Steven Donziger’s First Letter From Prison

I am finally able to write directly from inside the belly of the beast: the federal prison in Danbury, CT. I am now on day 23 of my incarceration, and the experience has been nothing short of mind-blowing. I am living with another person in a 54 sq ft cell; next door is a 37-year-old man, one of the kindest people I have ever met. He was sentenced to a 35-year term for gang violence when he was 19. Three people in my unit of 80 or so men are lifers and have over 30 years in the system. The length of the sentences for various crimes is astounding. We are unique as a country for the extraordinarily punitive nature of our criminal justice system. And it sickens me to see it from the inside. All of us here are simply raw material for a business built largely on money and politics that has virtually nothing to do with rehabilitation (although there are staff here working miracles against all odds to help inmates adjust to the outside).

‘Every Turn In This Case Has Been Another Brick Wall’

Janine Jackson: I will introduce our guest essentially the same way I did in May 2017: When we talk about environmental justice, the emphasis is usually on the first word. That might be what comes to mind when you think about Chevron, formerly Texaco, dumping some 16 billion gallons of toxic oil waste into the land and water of Indigenous and farmer communities in Ecuador. But when, having poisoned those communities, Chevron refuses to clean it up, and instead embarks on a decades-long effort to intimidate and silence anyone who tries to call attention to the disaster they created and profited from—well, then, it’s clear that it’s a story about justice, as well as years of cross-national organizing and solidarity.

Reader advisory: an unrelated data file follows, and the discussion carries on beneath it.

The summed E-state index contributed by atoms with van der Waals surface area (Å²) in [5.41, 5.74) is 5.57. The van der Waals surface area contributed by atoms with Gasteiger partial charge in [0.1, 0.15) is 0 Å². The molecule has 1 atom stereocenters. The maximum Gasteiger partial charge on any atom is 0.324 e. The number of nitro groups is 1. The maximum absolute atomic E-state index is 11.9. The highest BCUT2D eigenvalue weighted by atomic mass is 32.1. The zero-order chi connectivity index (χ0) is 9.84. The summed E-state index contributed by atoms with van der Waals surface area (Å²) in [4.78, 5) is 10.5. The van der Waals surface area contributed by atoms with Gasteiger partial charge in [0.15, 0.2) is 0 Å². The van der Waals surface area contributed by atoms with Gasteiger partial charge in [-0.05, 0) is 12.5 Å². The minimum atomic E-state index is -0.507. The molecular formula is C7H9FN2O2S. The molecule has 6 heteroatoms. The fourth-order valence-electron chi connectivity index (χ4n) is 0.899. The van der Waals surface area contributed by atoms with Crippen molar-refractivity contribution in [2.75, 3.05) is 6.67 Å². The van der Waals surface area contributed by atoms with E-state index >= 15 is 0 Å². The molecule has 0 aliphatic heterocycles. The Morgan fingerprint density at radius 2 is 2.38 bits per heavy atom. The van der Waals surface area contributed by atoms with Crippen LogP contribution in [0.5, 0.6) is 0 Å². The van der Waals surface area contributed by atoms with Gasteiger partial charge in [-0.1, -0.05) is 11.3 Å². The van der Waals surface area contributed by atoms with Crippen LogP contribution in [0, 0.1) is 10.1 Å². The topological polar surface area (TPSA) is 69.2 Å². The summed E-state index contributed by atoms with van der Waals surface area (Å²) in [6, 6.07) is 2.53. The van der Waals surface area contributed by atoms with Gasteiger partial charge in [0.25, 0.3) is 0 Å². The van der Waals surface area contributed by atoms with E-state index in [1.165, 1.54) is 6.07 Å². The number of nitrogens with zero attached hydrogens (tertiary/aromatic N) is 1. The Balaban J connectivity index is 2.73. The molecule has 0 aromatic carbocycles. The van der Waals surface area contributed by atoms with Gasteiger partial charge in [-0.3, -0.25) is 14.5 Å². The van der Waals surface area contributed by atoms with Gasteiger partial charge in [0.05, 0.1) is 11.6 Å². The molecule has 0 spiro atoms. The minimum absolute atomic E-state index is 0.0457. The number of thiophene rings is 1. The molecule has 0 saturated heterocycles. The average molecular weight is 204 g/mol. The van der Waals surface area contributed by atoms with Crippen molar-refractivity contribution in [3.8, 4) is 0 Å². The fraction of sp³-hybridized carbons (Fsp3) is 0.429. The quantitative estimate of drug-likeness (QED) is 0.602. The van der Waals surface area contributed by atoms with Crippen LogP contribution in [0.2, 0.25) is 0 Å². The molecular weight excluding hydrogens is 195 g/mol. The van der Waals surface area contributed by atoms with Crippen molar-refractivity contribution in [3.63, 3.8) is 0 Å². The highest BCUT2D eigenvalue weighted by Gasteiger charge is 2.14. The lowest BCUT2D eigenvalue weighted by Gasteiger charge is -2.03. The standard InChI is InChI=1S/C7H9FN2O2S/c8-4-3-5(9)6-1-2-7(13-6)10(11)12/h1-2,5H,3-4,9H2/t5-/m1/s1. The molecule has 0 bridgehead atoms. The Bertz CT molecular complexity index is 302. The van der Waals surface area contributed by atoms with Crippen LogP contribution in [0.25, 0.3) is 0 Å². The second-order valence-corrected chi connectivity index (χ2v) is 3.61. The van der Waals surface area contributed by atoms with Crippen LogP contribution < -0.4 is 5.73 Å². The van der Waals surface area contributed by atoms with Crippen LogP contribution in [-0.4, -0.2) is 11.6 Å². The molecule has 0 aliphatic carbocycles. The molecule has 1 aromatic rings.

On Contact: The Anonymous Executioners Of The Corporate State

On the show, Chris Hedges discusses the ongoing persecution of human rights lawyer Steven Donziger. Judge Loretta Preska, an adviser to the conservative Federalist Society, to which Chevron is a major donor, sentenced the human rights attorney and Chevron nemesis Stephen Donziger to six months in prison on October 1 for misdemeanor contempt of court after he had spent 787 days under house arrest in New York. Preska’s caustic outbursts – she said at the sentencing, “It seems that only the proverbial two-by-four between the eyes will instill in him any respect for the law” – capped a judicial farce worthy of the antics of the presiding judges at the major show trials of the Great Purges in the Soviet Union or the Nazi judge Roland Freisler, who once shouted at a defendant “You really are a lousy piece of trash!”